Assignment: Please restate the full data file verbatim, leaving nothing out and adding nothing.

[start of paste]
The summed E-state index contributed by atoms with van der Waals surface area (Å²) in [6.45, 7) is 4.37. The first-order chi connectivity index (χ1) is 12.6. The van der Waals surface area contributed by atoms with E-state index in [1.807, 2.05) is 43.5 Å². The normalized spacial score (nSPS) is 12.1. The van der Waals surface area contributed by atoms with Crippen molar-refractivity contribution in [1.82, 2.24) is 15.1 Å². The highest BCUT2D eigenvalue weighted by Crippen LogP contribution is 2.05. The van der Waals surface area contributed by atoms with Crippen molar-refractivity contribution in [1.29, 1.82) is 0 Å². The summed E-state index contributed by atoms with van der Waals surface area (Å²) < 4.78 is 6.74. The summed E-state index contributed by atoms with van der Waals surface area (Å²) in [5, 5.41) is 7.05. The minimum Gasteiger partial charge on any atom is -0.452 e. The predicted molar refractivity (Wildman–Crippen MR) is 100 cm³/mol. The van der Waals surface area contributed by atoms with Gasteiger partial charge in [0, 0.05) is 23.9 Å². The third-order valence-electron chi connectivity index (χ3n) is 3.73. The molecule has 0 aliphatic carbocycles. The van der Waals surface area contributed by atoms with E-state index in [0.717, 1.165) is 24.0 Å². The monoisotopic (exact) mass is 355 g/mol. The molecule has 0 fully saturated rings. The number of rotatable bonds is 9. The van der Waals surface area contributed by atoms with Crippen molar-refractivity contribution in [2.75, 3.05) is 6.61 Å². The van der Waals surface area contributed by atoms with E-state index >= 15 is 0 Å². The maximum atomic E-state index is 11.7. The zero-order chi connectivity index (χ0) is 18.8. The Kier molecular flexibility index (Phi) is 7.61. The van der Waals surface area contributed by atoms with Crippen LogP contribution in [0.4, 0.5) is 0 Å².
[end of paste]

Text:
The summed E-state index contributed by atoms with van der Waals surface area (Å²) in [6.45, 7) is 4.37. The first-order chi connectivity index (χ1) is 12.6. The van der Waals surface area contributed by atoms with E-state index in [1.807, 2.05) is 43.5 Å². The normalized spacial score (nSPS) is 12.1. The van der Waals surface area contributed by atoms with Crippen molar-refractivity contribution in [1.82, 2.24) is 15.1 Å². The highest BCUT2D eigenvalue weighted by Crippen LogP contribution is 2.05. The van der Waals surface area contributed by atoms with Crippen molar-refractivity contribution in [1.29, 1.82) is 0 Å². The summed E-state index contributed by atoms with van der Waals surface area (Å²) < 4.78 is 6.74. The summed E-state index contributed by atoms with van der Waals surface area (Å²) in [5, 5.41) is 7.05. The minimum Gasteiger partial charge on any atom is -0.452 e. The predicted molar refractivity (Wildman–Crippen MR) is 100 cm³/mol. The van der Waals surface area contributed by atoms with Gasteiger partial charge in [0, 0.05) is 23.9 Å². The third-order valence-electron chi connectivity index (χ3n) is 3.73. The molecule has 0 aliphatic carbocycles. The van der Waals surface area contributed by atoms with E-state index in [0.717, 1.165) is 24.0 Å². The monoisotopic (exact) mass is 355 g/mol. The molecule has 0 fully saturated rings. The number of rotatable bonds is 9. The van der Waals surface area contributed by atoms with Crippen molar-refractivity contribution in [2.75, 3.05) is 6.61 Å². The van der Waals surface area contributed by atoms with E-state index >= 15 is 0 Å². The maximum atomic E-state index is 11.7. The zero-order chi connectivity index (χ0) is 18.8. The Kier molecular flexibility index (Phi) is 7.61. The van der Waals surface area contributed by atoms with Crippen LogP contribution in [0.4, 0.5) is 0 Å².